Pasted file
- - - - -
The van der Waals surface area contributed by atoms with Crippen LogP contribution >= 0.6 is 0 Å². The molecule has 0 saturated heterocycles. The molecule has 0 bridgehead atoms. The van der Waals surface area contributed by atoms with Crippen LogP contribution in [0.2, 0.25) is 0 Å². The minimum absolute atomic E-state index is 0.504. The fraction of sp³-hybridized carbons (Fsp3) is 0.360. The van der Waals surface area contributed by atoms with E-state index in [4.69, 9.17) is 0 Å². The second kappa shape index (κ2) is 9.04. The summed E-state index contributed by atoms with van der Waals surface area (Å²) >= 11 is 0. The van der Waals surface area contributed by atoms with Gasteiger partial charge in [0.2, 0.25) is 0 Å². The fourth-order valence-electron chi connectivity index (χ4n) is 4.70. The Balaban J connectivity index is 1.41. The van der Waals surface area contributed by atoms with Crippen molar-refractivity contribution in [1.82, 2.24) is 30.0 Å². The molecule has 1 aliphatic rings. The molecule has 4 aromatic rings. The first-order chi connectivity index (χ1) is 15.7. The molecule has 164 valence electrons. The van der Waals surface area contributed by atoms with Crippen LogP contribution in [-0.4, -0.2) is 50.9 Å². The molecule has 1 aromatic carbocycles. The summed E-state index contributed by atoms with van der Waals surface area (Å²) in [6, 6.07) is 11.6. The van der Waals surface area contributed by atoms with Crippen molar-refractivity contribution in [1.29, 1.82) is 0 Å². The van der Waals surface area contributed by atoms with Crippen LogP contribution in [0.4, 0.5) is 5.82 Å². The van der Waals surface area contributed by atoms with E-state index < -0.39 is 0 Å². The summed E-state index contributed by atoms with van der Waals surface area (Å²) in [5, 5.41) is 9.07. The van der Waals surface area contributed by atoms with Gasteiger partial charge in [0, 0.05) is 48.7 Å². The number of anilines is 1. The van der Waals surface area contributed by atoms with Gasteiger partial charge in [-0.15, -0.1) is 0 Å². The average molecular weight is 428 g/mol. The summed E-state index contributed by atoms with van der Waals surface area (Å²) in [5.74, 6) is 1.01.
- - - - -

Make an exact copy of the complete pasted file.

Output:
The van der Waals surface area contributed by atoms with Crippen LogP contribution >= 0.6 is 0 Å². The molecule has 0 saturated heterocycles. The molecule has 0 bridgehead atoms. The van der Waals surface area contributed by atoms with Crippen LogP contribution in [0.2, 0.25) is 0 Å². The minimum absolute atomic E-state index is 0.504. The fraction of sp³-hybridized carbons (Fsp3) is 0.360. The van der Waals surface area contributed by atoms with E-state index in [4.69, 9.17) is 0 Å². The second kappa shape index (κ2) is 9.04. The summed E-state index contributed by atoms with van der Waals surface area (Å²) >= 11 is 0. The van der Waals surface area contributed by atoms with Gasteiger partial charge in [0.2, 0.25) is 0 Å². The fourth-order valence-electron chi connectivity index (χ4n) is 4.70. The Balaban J connectivity index is 1.41. The van der Waals surface area contributed by atoms with Crippen molar-refractivity contribution in [1.82, 2.24) is 30.0 Å². The molecule has 1 aliphatic rings. The molecule has 4 aromatic rings. The first-order chi connectivity index (χ1) is 15.7. The molecule has 164 valence electrons. The van der Waals surface area contributed by atoms with Crippen LogP contribution in [-0.4, -0.2) is 50.9 Å². The molecule has 1 aromatic carbocycles. The summed E-state index contributed by atoms with van der Waals surface area (Å²) in [6, 6.07) is 11.6. The van der Waals surface area contributed by atoms with Crippen molar-refractivity contribution in [1.29, 1.82) is 0 Å². The van der Waals surface area contributed by atoms with Crippen LogP contribution in [0.4, 0.5) is 5.82 Å². The van der Waals surface area contributed by atoms with E-state index < -0.39 is 0 Å². The summed E-state index contributed by atoms with van der Waals surface area (Å²) in [5, 5.41) is 9.07. The van der Waals surface area contributed by atoms with Gasteiger partial charge in [0, 0.05) is 48.7 Å². The number of anilines is 1. The van der Waals surface area contributed by atoms with Gasteiger partial charge in [-0.15, -0.1) is 0 Å². The average molecular weight is 428 g/mol. The summed E-state index contributed by atoms with van der Waals surface area (Å²) in [5.74, 6) is 1.01.